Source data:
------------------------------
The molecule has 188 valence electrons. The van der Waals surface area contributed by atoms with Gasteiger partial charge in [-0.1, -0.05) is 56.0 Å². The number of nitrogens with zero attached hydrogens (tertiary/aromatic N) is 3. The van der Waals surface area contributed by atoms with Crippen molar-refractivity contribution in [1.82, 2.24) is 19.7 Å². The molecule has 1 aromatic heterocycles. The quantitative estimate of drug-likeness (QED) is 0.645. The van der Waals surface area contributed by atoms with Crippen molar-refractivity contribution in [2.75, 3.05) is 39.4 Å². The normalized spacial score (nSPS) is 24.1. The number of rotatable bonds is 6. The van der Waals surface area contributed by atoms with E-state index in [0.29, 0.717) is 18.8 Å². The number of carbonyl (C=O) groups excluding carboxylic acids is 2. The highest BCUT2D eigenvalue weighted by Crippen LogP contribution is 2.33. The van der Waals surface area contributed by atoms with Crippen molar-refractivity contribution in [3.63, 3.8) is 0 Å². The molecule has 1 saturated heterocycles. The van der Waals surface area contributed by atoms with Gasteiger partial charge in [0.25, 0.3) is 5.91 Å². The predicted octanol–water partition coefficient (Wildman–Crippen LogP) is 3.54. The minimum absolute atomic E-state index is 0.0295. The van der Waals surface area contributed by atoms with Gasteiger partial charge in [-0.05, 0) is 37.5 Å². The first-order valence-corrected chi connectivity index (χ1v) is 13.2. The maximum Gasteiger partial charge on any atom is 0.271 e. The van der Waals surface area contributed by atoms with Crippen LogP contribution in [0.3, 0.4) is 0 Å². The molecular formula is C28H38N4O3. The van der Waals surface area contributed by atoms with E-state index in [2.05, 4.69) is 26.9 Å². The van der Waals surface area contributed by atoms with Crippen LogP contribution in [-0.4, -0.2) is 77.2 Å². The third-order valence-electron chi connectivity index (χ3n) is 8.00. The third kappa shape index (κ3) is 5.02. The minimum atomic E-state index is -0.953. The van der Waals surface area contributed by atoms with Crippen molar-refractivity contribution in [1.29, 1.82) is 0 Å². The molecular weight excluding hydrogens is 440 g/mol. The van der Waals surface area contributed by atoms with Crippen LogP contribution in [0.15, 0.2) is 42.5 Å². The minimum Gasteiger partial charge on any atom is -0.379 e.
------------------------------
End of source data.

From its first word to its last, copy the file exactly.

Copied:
The molecule has 188 valence electrons. The van der Waals surface area contributed by atoms with Gasteiger partial charge in [-0.1, -0.05) is 56.0 Å². The number of nitrogens with zero attached hydrogens (tertiary/aromatic N) is 3. The van der Waals surface area contributed by atoms with Crippen molar-refractivity contribution in [1.82, 2.24) is 19.7 Å². The molecule has 1 aromatic heterocycles. The quantitative estimate of drug-likeness (QED) is 0.645. The van der Waals surface area contributed by atoms with Crippen molar-refractivity contribution in [2.75, 3.05) is 39.4 Å². The normalized spacial score (nSPS) is 24.1. The number of rotatable bonds is 6. The van der Waals surface area contributed by atoms with E-state index in [0.29, 0.717) is 18.8 Å². The number of carbonyl (C=O) groups excluding carboxylic acids is 2. The highest BCUT2D eigenvalue weighted by Crippen LogP contribution is 2.33. The van der Waals surface area contributed by atoms with Crippen molar-refractivity contribution in [3.63, 3.8) is 0 Å². The molecule has 1 saturated heterocycles. The van der Waals surface area contributed by atoms with Gasteiger partial charge in [0.25, 0.3) is 5.91 Å². The predicted octanol–water partition coefficient (Wildman–Crippen LogP) is 3.54. The minimum absolute atomic E-state index is 0.0295. The van der Waals surface area contributed by atoms with Gasteiger partial charge in [-0.05, 0) is 37.5 Å². The first-order valence-corrected chi connectivity index (χ1v) is 13.2. The maximum Gasteiger partial charge on any atom is 0.271 e. The van der Waals surface area contributed by atoms with Crippen LogP contribution in [0.3, 0.4) is 0 Å². The molecular formula is C28H38N4O3. The van der Waals surface area contributed by atoms with E-state index in [2.05, 4.69) is 26.9 Å². The van der Waals surface area contributed by atoms with Crippen LogP contribution in [-0.4, -0.2) is 77.2 Å². The third-order valence-electron chi connectivity index (χ3n) is 8.00. The third kappa shape index (κ3) is 5.02. The minimum atomic E-state index is -0.953. The van der Waals surface area contributed by atoms with Crippen molar-refractivity contribution in [1.29, 1.82) is 0 Å². The molecular weight excluding hydrogens is 440 g/mol. The van der Waals surface area contributed by atoms with Crippen LogP contribution in [0.15, 0.2) is 42.5 Å². The minimum Gasteiger partial charge on any atom is -0.379 e.